A high turnover rate for case workers and a burdensome documentation process led to a backlog of 9,903 Child Protective Services cases that the agency is working to reduce.
Department of Economic Services Director Clarence Carter and a group of supervisors said today that a special 15-member team within the agency has cleared 7,203 of the cases since it began working on the problem in August.
The effort came after a meeting with Gov. Jan Brewer, who wanted to know the status of the CPS investigative processes and what the agency needed to improve its efficiency. It also came after a series of high-profile child deaths in which the victims had been in contact with CPS.
The backlog included 900 cases where case workers left the agency and abandoned the files. The rest were cases in which the field work had been completed but had yet to be documented in the agency’s computer system. Without documentation, the cases effectively didn’t exist.
“One of the things that will come out of this is not only getting through the backlog, but understanding where we can strengthen our practice,” Carter said.
They have since installed a less burdensome pilot documentation system.
To get through the backlog, the team of supervisors, dubbed Social Work Assessment Team, or SWAT, had to review each case and determine whether a child was in danger, the case could be closed, or the case should stay open so the family could get services.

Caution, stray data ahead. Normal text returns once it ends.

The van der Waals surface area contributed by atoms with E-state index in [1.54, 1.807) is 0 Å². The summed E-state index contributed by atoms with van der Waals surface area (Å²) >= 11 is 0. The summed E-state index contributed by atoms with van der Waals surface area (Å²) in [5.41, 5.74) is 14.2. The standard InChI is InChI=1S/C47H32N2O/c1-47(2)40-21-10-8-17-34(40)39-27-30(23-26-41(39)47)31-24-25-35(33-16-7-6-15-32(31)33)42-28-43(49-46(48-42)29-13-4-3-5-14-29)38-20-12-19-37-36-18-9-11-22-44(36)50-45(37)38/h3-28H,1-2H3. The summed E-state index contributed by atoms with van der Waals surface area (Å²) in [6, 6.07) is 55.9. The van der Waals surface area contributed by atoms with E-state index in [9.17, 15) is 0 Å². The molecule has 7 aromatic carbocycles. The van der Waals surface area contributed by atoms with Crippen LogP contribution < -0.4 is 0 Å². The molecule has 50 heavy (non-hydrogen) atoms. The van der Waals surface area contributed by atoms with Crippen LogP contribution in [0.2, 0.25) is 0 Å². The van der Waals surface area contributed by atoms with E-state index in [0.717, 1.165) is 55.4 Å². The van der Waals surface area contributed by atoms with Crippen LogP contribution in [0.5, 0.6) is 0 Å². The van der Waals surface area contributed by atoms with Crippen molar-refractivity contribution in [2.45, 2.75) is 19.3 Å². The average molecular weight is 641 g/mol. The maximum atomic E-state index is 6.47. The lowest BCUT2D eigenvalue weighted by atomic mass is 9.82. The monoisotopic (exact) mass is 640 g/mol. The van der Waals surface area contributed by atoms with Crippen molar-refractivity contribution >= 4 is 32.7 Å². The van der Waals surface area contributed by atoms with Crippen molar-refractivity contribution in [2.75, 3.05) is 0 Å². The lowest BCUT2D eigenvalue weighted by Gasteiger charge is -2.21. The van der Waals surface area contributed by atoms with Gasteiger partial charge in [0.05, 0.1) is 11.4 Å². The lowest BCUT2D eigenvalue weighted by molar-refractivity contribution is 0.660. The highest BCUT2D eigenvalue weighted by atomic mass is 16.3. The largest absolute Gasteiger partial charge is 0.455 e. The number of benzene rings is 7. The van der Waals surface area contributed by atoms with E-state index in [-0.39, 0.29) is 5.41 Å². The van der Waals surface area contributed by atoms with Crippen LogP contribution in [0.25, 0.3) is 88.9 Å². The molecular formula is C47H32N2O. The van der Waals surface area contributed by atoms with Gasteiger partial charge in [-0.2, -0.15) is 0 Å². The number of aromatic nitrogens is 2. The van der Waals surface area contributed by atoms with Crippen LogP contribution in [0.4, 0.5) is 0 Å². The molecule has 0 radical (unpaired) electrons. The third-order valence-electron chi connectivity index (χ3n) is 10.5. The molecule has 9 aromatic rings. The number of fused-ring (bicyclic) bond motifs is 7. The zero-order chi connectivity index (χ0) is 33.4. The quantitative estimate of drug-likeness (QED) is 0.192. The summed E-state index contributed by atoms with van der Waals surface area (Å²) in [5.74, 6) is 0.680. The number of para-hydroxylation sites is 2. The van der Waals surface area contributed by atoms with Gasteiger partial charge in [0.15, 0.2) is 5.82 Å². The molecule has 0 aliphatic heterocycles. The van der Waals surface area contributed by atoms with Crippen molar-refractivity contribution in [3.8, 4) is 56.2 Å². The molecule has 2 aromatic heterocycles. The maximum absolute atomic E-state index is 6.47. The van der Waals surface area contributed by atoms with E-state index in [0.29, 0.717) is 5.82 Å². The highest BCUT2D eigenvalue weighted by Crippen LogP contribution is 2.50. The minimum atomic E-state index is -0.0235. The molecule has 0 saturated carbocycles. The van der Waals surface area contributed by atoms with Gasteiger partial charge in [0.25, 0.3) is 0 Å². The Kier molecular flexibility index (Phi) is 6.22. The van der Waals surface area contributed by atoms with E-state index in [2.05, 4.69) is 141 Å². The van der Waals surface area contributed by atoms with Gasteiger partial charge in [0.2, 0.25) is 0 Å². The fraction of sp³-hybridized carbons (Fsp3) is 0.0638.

Usually that meant follow-up work by case workers who visited the homes and “put some eyes on the kids,” said Debbie Harper, one of the SWAT members.
The supervisors attributed the high turnover of case workers to burn out. They consistently had high volumes of serious cases.
One of the things they learned from looking at the backlog was that the documentation system was too onerous and kept case workers chained to their desks entering information into the computer.
“Our work had become computer driven instead of social-work driven,” said Sandra Lescoe, who is in charge of the agency’s policy unit.
Carter said most of the tasks required in the process were scrapped because they didn’t add a “dime’s worth of value” to protecting children.
“Now we’re taking that out. We’re paying for them to do a job and they are able to do the job for which they are paid to do,” Carter said.
Carter was the co-chair of the Governor’s Child Safety Task Force, which issued nine pages of recommendations for improving CPS after a series of public meetings late last year.
Carter has said that revamping the child safety hotline and bringing in police investigators to work alongside case workers were the most critical recommendations. Other recommendations included giving CPS workers with bachelor’s and master’s degrees pay raises, creating a forum where employees could talk shop without fear of reprisal and operating under the presumption that records and reports are public record except for case plans.
The task force also recommended installing improved data services that CPS, county attorneys and the attorney general could share, as well as improving the sharing of information related to abusers who are not “in a primary relationship to the primary victim.”